According to the leading collector of the famous Manga, its fame rests on the incredible imagination of the artist.
According to URAGAMI Mitsuru, Hokusai’s Manga is a precious account of the Edo period.
URAGAMI Mitsuru, the renowned gallery owner has the world’s largest collection of volumes of the Manga by Hokusai (1760-1849), a reference manual for all his disciples and those wanting to master the art of calligraphy.
How long have you been interested in Japanese ukiyo-e (woodblock) prints?
Uragami Mitsuru :My father, Honorary Director of the Hagi Uragami Museum, has always collected works of art. So I have been surrounded by them since early childhood. I was familiar with Japanese prints, but I really became interested when I was a student.
How did your passion for the Hokusai Manga come about? How many volumes do you own?
U. M. : One day, when I was eighteen years old, I went with my father to a shop specialising in Japanese prints. By chance, I came across a copy of the Hokusai Manga and bought it immediately. I’ve continued to buy copies of it for 45 years, and now I own more than 1,500.
What is the reason for this obsession with Hokusai?
U. M. : Isn’t it because of the dynamic composition of his work? He excels in the art of drawing, but it’s the richness of his imagination that is inspired by Japanese painting that I find most fascinating.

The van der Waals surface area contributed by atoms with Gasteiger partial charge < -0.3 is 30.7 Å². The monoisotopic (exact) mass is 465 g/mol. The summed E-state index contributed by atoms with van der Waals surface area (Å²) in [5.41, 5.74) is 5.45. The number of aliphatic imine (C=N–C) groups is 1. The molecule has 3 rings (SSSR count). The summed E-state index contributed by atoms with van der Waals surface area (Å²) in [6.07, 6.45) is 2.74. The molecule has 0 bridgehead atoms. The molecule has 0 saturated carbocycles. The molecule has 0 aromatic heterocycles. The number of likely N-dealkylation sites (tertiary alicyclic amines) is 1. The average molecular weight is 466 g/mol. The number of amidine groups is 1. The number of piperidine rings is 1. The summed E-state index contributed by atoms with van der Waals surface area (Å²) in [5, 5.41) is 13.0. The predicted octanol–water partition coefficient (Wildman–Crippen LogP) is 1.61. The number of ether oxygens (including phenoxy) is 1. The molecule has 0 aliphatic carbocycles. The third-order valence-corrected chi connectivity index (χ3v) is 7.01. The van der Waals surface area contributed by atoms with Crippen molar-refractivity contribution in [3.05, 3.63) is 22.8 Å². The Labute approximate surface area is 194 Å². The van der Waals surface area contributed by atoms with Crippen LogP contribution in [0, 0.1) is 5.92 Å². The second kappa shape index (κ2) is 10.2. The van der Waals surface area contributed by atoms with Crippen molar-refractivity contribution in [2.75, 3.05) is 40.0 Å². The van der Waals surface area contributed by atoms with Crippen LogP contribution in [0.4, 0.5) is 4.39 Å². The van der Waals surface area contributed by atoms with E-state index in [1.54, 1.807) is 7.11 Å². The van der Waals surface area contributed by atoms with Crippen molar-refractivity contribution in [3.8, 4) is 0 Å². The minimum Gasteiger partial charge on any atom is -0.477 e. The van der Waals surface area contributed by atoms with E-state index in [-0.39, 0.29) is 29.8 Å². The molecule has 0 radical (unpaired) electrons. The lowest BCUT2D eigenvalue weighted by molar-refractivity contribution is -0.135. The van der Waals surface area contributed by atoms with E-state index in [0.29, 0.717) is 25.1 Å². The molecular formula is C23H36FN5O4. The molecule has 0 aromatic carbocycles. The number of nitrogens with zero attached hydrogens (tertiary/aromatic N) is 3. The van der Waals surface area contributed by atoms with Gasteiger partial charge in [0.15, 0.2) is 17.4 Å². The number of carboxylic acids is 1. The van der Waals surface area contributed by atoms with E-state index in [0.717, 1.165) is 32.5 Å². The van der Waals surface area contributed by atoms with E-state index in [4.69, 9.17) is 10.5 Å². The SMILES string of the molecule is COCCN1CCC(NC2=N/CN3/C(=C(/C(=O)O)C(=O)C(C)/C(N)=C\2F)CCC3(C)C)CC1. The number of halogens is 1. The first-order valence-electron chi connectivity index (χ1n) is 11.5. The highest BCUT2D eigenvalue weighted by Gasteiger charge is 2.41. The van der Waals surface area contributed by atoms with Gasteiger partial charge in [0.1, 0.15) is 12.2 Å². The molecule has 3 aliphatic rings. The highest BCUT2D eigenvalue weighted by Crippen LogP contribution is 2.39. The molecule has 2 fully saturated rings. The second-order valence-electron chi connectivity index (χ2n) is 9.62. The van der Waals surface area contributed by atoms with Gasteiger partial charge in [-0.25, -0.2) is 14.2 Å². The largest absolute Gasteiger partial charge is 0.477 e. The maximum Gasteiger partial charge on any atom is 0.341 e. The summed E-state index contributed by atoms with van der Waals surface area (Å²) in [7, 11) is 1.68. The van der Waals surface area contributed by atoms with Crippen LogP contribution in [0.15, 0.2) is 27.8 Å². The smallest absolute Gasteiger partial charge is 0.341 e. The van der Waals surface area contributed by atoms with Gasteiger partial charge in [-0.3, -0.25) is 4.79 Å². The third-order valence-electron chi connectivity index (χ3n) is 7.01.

Could you explain the differences between the Hokusai Manga and present day manga to us?
U. M. : The Manga is made up of drawings of every subject in which Hokusai was interested. Some consider them to be just “rough drawings”, “sketch books” or “illustrated books representative of the Edo period”. I think that this work isn’t so different from today’s manga, and that many drawings in the Manga are quite similar to them. Beside, it’s the origin of the word manga we use today.
Which is your favourite page in the Manga ?
U. M. : It’s all 15 volumes totalling 900 pages. It contains around 3,600 drawings. Personally, I love the drawings in volume 8, representing people who are either obese or very thin. I think The Manga was the first work to depict people of the Edo period (1603-1867) just as they were.
Hokusai has influenced numerous Western artists. Why do you think this is?
U. M. : The Impressionist painters such as Manet, Monet and Degas as well as artists like Paul Klee were indeed influenced by Hokusai. It’s something we Japanese are very proud of, but we mustn’t forget that despite the country’s isolation, Hokusai studied Western and Chinese painters. So we can say that Hokusai was an international artist.
What are your dreams in your role as a prolific collector?
U. M. : I dream of helping to open a “Hokusai Manga Museum”. The original drawings would be on display, but also accurate digital enlargements. Thanks to virtual reality, the drawings could be animated to entertain the visitors and help them to get to know this extraordinary work better.
INTERVIEW BY B. K.-R.